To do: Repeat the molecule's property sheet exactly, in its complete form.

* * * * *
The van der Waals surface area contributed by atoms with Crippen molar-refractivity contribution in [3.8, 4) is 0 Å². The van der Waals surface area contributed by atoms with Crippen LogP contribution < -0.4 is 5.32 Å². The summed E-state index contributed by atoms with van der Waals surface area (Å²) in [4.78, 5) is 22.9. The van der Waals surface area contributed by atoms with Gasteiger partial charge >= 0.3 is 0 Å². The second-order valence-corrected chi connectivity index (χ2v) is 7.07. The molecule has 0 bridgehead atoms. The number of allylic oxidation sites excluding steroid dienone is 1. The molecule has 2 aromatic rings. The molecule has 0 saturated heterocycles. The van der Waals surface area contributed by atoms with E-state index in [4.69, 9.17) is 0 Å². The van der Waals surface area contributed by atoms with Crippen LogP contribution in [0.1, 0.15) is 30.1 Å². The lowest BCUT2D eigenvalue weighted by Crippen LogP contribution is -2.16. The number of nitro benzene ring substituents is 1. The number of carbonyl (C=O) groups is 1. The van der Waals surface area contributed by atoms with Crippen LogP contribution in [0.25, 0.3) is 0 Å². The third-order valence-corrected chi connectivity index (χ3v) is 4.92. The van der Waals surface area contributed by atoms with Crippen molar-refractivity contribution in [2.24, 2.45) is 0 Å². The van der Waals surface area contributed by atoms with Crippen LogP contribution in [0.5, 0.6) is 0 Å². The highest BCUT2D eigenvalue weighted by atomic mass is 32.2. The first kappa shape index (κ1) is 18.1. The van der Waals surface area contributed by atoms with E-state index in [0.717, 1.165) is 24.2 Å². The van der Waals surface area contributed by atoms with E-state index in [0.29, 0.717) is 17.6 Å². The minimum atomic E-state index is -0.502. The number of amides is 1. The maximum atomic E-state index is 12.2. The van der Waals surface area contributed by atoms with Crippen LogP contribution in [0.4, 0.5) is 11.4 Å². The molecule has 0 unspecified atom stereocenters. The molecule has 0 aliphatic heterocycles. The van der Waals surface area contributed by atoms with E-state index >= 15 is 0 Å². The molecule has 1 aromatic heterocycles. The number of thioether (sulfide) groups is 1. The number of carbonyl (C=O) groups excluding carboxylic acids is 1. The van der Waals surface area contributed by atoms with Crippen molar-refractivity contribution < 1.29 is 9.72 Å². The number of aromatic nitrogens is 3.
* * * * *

The van der Waals surface area contributed by atoms with Crippen molar-refractivity contribution in [3.8, 4) is 0 Å². The van der Waals surface area contributed by atoms with Crippen LogP contribution < -0.4 is 5.32 Å². The summed E-state index contributed by atoms with van der Waals surface area (Å²) in [4.78, 5) is 22.9. The van der Waals surface area contributed by atoms with Gasteiger partial charge >= 0.3 is 0 Å². The second-order valence-corrected chi connectivity index (χ2v) is 7.07. The molecule has 0 bridgehead atoms. The number of allylic oxidation sites excluding steroid dienone is 1. The molecule has 2 aromatic rings. The molecule has 0 saturated heterocycles. The van der Waals surface area contributed by atoms with E-state index in [4.69, 9.17) is 0 Å². The van der Waals surface area contributed by atoms with Crippen LogP contribution in [0.1, 0.15) is 30.1 Å². The lowest BCUT2D eigenvalue weighted by Crippen LogP contribution is -2.16. The number of nitro benzene ring substituents is 1. The number of carbonyl (C=O) groups is 1. The van der Waals surface area contributed by atoms with Crippen LogP contribution in [0.25, 0.3) is 0 Å². The third-order valence-corrected chi connectivity index (χ3v) is 4.92. The van der Waals surface area contributed by atoms with Crippen molar-refractivity contribution in [2.24, 2.45) is 0 Å². The van der Waals surface area contributed by atoms with Crippen LogP contribution in [0.5, 0.6) is 0 Å². The highest BCUT2D eigenvalue weighted by atomic mass is 32.2. The first kappa shape index (κ1) is 18.1. The van der Waals surface area contributed by atoms with E-state index in [0.717, 1.165) is 24.2 Å². The van der Waals surface area contributed by atoms with E-state index in [0.29, 0.717) is 17.6 Å². The minimum atomic E-state index is -0.502. The number of amides is 1. The maximum atomic E-state index is 12.2. The van der Waals surface area contributed by atoms with Crippen LogP contribution in [0.4, 0.5) is 11.4 Å². The molecule has 0 unspecified atom stereocenters. The molecule has 0 aliphatic heterocycles. The van der Waals surface area contributed by atoms with E-state index >= 15 is 0 Å². The molecule has 1 aromatic heterocycles. The number of thioether (sulfide) groups is 1. The number of carbonyl (C=O) groups excluding carboxylic acids is 1. The van der Waals surface area contributed by atoms with Crippen molar-refractivity contribution < 1.29 is 9.72 Å². The number of aromatic nitrogens is 3.